who saves Oedipus as a baby and later becomes the primary witness of
the patricide at the crossroads; the slave Cassandra whose truthful cry
stands outside the reason of the city, marking its exclusions and denials; and the Furies who police the ravages of the genos and yet whose
domestication by Athena is necessary for the citys order.
Our hypothesis in revisiting these two myths is that sexual difference both supports the foundation of political structures generally, and

2009 State University of New York Press, Albany

DENISE EILEEN MCCOSKEY AND EMILY ZAKIN

perhaps democracy specically, and is also the site of their foundering. Our hope when we solicited contributions was that this volume
would interrogate this relation from two sides: the formation of sexual difference with relation to the polis and the formation of the polis
with relation to sexual difference. By inviting a series of interdisciplinary readings, we expected to focus attention on a number of different
themes: the uncanny aspects of kinship and the polis; the conicting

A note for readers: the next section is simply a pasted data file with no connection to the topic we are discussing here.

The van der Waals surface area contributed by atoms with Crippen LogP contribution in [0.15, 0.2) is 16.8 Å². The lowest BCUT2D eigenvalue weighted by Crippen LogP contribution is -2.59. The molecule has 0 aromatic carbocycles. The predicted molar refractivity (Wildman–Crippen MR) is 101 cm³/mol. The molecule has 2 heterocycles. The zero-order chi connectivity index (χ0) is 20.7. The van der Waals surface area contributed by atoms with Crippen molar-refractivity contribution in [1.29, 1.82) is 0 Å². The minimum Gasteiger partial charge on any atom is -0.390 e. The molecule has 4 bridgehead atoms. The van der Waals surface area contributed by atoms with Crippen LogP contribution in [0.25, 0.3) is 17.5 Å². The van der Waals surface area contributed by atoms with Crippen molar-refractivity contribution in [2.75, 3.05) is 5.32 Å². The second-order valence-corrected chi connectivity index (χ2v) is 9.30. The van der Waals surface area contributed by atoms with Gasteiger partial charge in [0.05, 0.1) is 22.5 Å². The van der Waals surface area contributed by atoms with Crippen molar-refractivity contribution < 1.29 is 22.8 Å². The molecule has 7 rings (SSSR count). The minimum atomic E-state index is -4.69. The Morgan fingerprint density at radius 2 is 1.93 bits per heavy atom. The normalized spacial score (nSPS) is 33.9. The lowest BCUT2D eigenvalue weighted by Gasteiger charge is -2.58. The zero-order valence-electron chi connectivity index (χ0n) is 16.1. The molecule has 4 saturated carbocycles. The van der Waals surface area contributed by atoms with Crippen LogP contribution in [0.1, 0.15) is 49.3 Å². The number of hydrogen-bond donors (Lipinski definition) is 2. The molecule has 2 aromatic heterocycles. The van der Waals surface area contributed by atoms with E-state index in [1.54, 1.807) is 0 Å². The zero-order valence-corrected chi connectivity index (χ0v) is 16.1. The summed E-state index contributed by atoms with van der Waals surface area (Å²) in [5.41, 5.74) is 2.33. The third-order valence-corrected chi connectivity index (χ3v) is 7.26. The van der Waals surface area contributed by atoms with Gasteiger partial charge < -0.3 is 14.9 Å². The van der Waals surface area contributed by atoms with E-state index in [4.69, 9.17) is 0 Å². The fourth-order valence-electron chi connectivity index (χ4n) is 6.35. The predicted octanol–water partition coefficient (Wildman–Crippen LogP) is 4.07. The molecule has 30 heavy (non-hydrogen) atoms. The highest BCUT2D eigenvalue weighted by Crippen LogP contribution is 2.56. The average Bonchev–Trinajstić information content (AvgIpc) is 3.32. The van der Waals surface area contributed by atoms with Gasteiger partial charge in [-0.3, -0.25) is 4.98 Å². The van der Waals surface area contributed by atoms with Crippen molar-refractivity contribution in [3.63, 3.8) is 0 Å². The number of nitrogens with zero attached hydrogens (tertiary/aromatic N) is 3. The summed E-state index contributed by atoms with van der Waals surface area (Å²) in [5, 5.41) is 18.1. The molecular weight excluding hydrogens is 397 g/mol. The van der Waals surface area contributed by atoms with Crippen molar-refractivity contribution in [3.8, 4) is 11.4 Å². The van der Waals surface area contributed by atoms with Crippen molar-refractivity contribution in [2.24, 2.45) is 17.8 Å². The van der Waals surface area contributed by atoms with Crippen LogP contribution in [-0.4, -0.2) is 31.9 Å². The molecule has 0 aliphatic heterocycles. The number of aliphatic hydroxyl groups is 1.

pressures of blood and law; the paternal, patricidal, and fratricidal lineages of citizenship and democracy (and the murderous confusions of
origin this entails); the role of marriage and women in the transmission
of property; and the establishment or denial of self-mastery and subjectivity via citizenship. The chapters that are included here both fulll
our aims and complicate our hypothesis: cumulatively, they shed light
on the myriad ways in which the representations, conceptual and textual structures, and imagery of sexual difference in Greek tragedy have
become integral to the fabrication and failings of political institutions.
The rst chapter in the volume contrasts two dramatic versions of
the fraternal rivalry that brings about the simultaneous deaths of Oedipus two sons, Eteocles and Polyneices, at one anothers hands. In City
Farewell!: Genos, Polis, and Gender in Aeschylus Seven Against Thebes
and Euripides Phoenician Women, Peter Burian insists that Euripides
later (and more obscure, at least for modern audiences) play Phoenician Women must be read as a response to Aeschylus Seven Against
Thebes. Burian argues that, unlike Aeschylus play, which probes the
violent and unsettling intersections of kinship and city inherent in the
house of Laius, the royal house of Thebes and its embattled city are
forcibly kept apart in Euripides in order to highlight the tragic dangers